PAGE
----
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ROMIO and Intel-MPI

June 12th, 2014
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ROMIO, in various forms, provides the MPI-IO implementation for just about every MPI implementation out there.   These implementations incorporate ROMIO’s hints when they pick up our source code, but they also add additional tuning parameters via environment variables.

The Intel MPI library uses ROMIO, but configures the file-system specific drivers a bit differently.   in MPICH, we select which file system drivers to support at compile-time with the –with-file-system configure flag.  These selected drivers are compiled directly into the MPICH library.  Intel-MPI builds its  file-system drivers as loadable modules, and relies on two environment variables to enable and select the drivers

  • I_MPI_EXTRA_FILESYSTEM
  • I_MPI_EXTRA_FILESYSTEM_LIST

Let’s say you had a Lustre file system, like this fellow on the HDF5 mailing list.  Then you would invoke mpiexec like this:

 mpiexec -env I_MPI_EXTRA_FILESYSTEM on \
        -env I_MPI_EXTRA_FILESYSTEM_LIST lustre -n 2 ./test

I found this information in the Intel MPI library Reference Manual, which contains a ton of other tuning parameters.

(Update 12 May 2015): Intel 5.0.2 and newer have GPFS support.  One would enable it the same way with the I_MPI_EXTRA_FILESYSTEM_LIST

mpiexec -env I_MPI_EXTRA_FILESYSTEM on \
    -env  I_MPI_EXTRA_FILESYSTEM_LIST gpfs

gpfs, intel-mpi, lustre, tuning

New ROMIO optimizations for Blue Gene /Q

June 5th, 2014
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The IBM and Argonne teams have been digging into ROMIO’s collective I/O performance on the Mira supercomputer. These optimizations made it into the MPICH-3.1.1 release, so it seemed like a good time to write up a bit about these optimizations.

no more “bglockless: for Blue Gene /L and Blue Gene /P we wrote a ROMIO driver that never called fcntl-style user-space locks.  This approach worked great for PVFS, which did not support locks anyway, but had a pleasant side effect of improving performance on GPFS too (as long as you did not care about specific workloads and MPI-IO features).  Now, we removed all the extraneous locks from the default I/O driver.  Even better, we kept the locks in the few cases they were needed: shared file pointers and data sieving writes.  Now one does not need to prefix the file name with ‘bglockless:’ or set the BGLOCKLESSMPIO_F_TYPE  environment variable.   It’s the way it should have been 5 years ago.

Alternate Aggregator Selection:  Collective I/O on Blue Gene has long been the primary way to extract maximum performance.  One good optimization is how ROMIO’s two-phase optimization will deal with GPFS file system block alignment.   Even better is how it selects a subset of MPI processes to carry out I/O.  The other MPI processes route their I/O through these “I/O aggregators”.    On Blue Gene, there are some new ways to select which MPI processes should be aggregators:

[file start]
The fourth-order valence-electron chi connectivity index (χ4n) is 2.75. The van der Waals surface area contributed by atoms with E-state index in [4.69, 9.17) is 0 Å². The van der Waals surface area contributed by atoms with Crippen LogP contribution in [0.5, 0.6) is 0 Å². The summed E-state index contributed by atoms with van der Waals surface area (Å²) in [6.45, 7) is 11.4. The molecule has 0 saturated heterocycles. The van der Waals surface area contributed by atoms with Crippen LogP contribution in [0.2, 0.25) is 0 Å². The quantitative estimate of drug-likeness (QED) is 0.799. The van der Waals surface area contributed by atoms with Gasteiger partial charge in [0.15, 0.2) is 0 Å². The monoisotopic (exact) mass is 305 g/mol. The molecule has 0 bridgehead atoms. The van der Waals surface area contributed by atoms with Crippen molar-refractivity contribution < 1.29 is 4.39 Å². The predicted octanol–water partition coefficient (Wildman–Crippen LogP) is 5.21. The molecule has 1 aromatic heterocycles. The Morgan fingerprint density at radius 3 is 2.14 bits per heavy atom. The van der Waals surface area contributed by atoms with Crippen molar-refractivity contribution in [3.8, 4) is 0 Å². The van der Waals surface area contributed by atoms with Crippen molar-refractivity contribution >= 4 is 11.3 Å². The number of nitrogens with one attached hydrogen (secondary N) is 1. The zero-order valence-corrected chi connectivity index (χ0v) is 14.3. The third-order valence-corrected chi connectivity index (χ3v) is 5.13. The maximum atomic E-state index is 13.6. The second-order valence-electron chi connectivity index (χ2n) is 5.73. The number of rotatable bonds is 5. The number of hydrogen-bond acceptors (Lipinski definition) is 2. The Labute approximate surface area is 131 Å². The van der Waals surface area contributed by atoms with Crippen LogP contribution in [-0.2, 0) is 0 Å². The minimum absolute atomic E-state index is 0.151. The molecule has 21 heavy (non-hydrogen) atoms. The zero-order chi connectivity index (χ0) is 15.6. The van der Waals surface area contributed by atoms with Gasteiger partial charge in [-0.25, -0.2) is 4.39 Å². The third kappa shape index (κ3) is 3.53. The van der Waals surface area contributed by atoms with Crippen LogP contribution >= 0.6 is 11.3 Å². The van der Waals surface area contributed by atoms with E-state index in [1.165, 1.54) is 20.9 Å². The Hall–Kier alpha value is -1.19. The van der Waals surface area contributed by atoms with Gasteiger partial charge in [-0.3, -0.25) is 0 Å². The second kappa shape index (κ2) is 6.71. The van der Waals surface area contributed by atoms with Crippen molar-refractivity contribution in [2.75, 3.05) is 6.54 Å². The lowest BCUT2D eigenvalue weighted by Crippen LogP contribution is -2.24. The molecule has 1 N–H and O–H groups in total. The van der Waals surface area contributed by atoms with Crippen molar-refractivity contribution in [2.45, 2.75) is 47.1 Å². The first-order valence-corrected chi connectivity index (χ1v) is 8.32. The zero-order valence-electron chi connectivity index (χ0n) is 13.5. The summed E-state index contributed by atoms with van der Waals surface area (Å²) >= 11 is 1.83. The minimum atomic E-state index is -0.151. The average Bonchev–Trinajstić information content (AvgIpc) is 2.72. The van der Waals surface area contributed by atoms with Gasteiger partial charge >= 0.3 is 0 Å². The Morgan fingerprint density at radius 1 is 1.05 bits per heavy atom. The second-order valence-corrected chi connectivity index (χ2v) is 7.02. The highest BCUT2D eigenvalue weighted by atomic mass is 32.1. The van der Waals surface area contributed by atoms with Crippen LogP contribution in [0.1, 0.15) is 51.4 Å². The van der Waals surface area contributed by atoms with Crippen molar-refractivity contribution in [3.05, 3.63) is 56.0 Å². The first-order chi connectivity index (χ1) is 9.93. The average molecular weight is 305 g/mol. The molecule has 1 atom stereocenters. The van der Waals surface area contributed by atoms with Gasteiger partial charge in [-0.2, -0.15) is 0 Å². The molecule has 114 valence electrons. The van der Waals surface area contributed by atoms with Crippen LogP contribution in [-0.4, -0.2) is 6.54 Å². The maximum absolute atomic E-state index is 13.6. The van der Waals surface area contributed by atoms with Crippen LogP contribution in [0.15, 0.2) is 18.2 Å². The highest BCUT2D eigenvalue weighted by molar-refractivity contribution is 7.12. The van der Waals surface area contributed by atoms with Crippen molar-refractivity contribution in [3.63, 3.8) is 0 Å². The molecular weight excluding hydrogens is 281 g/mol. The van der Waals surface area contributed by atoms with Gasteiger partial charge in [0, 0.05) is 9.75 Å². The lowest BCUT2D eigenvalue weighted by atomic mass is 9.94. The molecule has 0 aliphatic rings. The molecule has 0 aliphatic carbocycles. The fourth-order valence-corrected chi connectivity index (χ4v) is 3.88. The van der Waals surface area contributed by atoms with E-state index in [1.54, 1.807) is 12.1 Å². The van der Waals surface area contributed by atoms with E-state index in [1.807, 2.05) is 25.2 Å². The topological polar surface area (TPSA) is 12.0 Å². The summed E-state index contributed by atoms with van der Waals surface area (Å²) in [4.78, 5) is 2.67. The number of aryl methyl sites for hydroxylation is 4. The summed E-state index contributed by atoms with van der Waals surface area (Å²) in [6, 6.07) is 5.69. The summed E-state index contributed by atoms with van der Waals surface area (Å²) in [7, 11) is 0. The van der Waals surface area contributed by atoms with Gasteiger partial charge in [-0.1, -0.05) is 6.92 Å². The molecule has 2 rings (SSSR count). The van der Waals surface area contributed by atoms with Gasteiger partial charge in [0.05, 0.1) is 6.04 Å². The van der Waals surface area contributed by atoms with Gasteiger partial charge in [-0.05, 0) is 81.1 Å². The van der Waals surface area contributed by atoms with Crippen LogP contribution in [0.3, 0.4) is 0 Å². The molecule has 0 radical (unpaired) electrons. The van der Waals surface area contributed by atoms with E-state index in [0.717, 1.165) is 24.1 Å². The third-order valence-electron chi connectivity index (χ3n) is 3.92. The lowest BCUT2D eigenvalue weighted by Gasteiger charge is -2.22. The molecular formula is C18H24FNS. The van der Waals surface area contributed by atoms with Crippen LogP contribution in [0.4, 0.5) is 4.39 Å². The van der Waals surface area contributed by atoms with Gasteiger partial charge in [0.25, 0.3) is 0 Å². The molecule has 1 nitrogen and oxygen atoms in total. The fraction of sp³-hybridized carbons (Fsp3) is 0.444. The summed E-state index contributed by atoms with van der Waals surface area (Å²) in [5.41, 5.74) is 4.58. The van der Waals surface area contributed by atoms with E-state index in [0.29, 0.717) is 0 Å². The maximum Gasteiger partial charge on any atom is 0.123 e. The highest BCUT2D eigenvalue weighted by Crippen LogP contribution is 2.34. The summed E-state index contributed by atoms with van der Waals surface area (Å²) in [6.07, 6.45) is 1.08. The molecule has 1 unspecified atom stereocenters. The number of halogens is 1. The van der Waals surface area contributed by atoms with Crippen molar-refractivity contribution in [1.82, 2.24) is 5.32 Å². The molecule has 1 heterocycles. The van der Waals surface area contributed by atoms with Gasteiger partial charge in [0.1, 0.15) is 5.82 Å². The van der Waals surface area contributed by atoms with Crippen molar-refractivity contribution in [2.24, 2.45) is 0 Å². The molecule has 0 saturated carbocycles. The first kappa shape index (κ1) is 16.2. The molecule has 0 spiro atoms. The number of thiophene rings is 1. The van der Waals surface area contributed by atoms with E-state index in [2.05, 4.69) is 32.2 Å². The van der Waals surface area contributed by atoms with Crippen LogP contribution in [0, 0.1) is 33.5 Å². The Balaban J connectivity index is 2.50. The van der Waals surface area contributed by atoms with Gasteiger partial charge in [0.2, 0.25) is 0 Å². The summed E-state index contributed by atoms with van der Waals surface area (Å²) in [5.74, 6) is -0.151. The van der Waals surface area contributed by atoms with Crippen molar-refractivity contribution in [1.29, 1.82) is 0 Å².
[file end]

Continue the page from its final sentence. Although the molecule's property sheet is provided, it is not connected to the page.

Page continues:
• Default: the N I/O aggregators are assigned depth-first based on connections to the I/O forwarding node.    If a file is not very large, we can end up with many active I/O aggregators assigned to one of these I/O nodes, and some I/O nodes with only idle I/O aggregators.
  • “Balanced”:  set the environment variable GPFSMPIO_BALANCECONTIG to 1 and the I/O aggregators will be selected in a more balanced fashion.  With this setting, even small files will be assigned I/O aggregators across as many I/O nodes as possible.  (there’s a limit: we don’t split file domains any smaller than the GPFS block size)
  • “Point-to-point”:  The general two-phase algorithm is built to handle the case where any process might want to send data to or receive data from  any I/O aggregator.  For simple I/O cases we want the benefits of collective I/O — aggregation to a subset of processes, file system alignment — but don’t need the full overhead of potential “all to all” traffic.   Set the environment variable “GPFSMPIO_P2PCONTIG”  to “1” and if certain workload conditions are met — contiguous data, ranks are writing to the file in order (lower mpi ranks write to earlier parts of the file), and data has no holes — then ROMIO will carry out point-to-point communication among an I/O aggregator and the much smaller subset of processes assigned to it.

We don’t have MPI Info hints for these yet, since they are so new.  Once we have some more experience using them, we can provide hints and guidance on when the hints might make sense.   For now, they are only used if  environment variables are set.

Deferred Open revisited: The old “deferred open” optimization, where specifying some hints would have only the I/O aggregators open the file, has not seen a lot of testing over the years.  Turns out it was not working on Blue Gene. We re-worked the deferred open logic, and now it works again.   Codes that open a file only to do a small amount of I/O should see an improvement in open times with this approach.  Oddly, IOR does not show any benefit.  We’re still trying to figure that one out.

no more seeks: An individual lseek() system call is not so expensive on Blue Gene /Q.  However, if you have tens of thousands of lseek() system calls, they  interact with the outstanding read() and write() calls and can sometimes stall for a long time.  We have replaced ‘lseek() + read()’ and ‘lseek() + write()’ with pread() and pwrite().

 

 

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